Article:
UK markets closed
  • FTSE 100

    7,168.65
    -0.63 (-0.01%)
     
  • FTSE 250

    18,636.98
    -29.80 (-0.16%)
     
  • AIM

    875.21
    -1.01 (-0.12%)
     
  • GBP/EUR

    1.1586
    -0.0025 (-0.22%)
     
  • GBP/USD

    1.2049
    -0.0126 (-1.04%)
     
  • BTC-GBP

    16,108.94
    +156.09 (+0.98%)
     
  • CMC Crypto 200

    418.15
    -1.99 (-0.47%)
     
  • S&P 500

    3,782.76
    -2.62 (-0.07%)
     
  • DOW

    30,787.26
    +11.83 (+0.04%)
     
  • CRUDE OIL

    108.58
    +2.82 (+2.67%)
     
  • GOLD FUTURES

    1,801.00
    -6.30 (-0.35%)
     
  • NIKKEI 225

    25,935.62
    -457.42 (-1.73%)
     
  • HANG SENG

    21,859.79
    -137.10 (-0.62%)
     
  • DAX

    12,813.03
    +29.26 (+0.23%)
     
  • CAC 40

    5,931.06
    +8.20 (+0.14%)
     

Is it time for you to switch banks?

Is it time for you to switch banks?

A survey released yesterday found that Irish consumers are missing out on savings of over €2,000 a year by failing to shop around for better value on household bills.

The research, carried out by Amárach on behalf of Permanent TSB, found that bank charges make up a significant proportion of this unclaimed pot of cash. Only around one in ten Irish consumers have switched their main current account in the past year, though most of them are underestimating the amount they pay in current account fees by as much as 50%.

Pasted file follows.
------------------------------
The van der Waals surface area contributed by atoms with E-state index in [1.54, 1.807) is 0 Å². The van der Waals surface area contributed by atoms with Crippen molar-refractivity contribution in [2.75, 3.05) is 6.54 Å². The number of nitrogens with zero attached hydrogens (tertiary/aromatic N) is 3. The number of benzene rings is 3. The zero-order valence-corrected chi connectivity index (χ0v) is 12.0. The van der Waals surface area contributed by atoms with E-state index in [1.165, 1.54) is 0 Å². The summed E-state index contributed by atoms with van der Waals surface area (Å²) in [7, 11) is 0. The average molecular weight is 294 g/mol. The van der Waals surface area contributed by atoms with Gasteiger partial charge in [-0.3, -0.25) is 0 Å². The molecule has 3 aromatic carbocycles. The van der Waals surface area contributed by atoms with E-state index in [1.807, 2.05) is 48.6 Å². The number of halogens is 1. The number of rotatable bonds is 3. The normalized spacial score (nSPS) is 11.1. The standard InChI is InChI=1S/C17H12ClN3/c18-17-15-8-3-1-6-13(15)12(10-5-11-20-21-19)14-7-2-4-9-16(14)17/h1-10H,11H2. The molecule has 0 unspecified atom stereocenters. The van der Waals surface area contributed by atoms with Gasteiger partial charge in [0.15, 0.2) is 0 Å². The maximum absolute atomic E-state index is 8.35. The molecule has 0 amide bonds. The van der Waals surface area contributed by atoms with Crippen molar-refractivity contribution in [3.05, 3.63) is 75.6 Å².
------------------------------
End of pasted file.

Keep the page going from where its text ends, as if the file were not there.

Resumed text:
The survey found that consumers are much more likely to switch car insurance, electricity and broadband providers but when it comes to banks, they often stay put despite similar frustrations.

Almost half of those who did switch said they did it to get a better deal because their previous bank was too expensive and the majority said they were glad they made the move.

So, if you’re unhappy with your bank, what is the best course of action?

Just like any other bill you pay, it is important to look at what the various providers have to offer. The National Consumer Agency has a handy tool that allows you to compare the various financial institutions and find out which one will best meet your needs:

The agency notes that there are exceptions to these fees if you meet the right criteria:

  • At Bank of Ireland: A quarterly fee of €5 always applies, but customers can avoid account transaction fees by maintaining a minimum credit balance of €3,000 in their personal current account throughout the full fee quarter

  • At ESB: Customers can get five free withdrawals each month by ATM or in branch (cash or cheque) if either at least €1,500 is lodged to the account each month, either in one lump sum or in instalments or a minimum balance of €500 is maintained in the account each month

  • At Permanent TSB: The quarterly fee is waived if the customer makes a lodgement(s) amounting to at least €1,500 each month

  • At Ulster Bank: There is a charge of €4 per month – totally €12 a quarter. This can be avoided by lodging a cleared total of at least €3,000 into the account or by maintaining this balance.

Be sure, when comparing, to pay attention to fees that may not seem obvious, like those for overdrafts, money transfers or lost ATM cards.

Household debts going down, savings up (slightly)

Almost all Miller’s Glen homes sold, but we’re not seeing ‘a return to the queue’

Our goal is to create a safe and engaging place for users to connect over interests and passions. In order to improve our community experience, we are temporarily suspending article commenting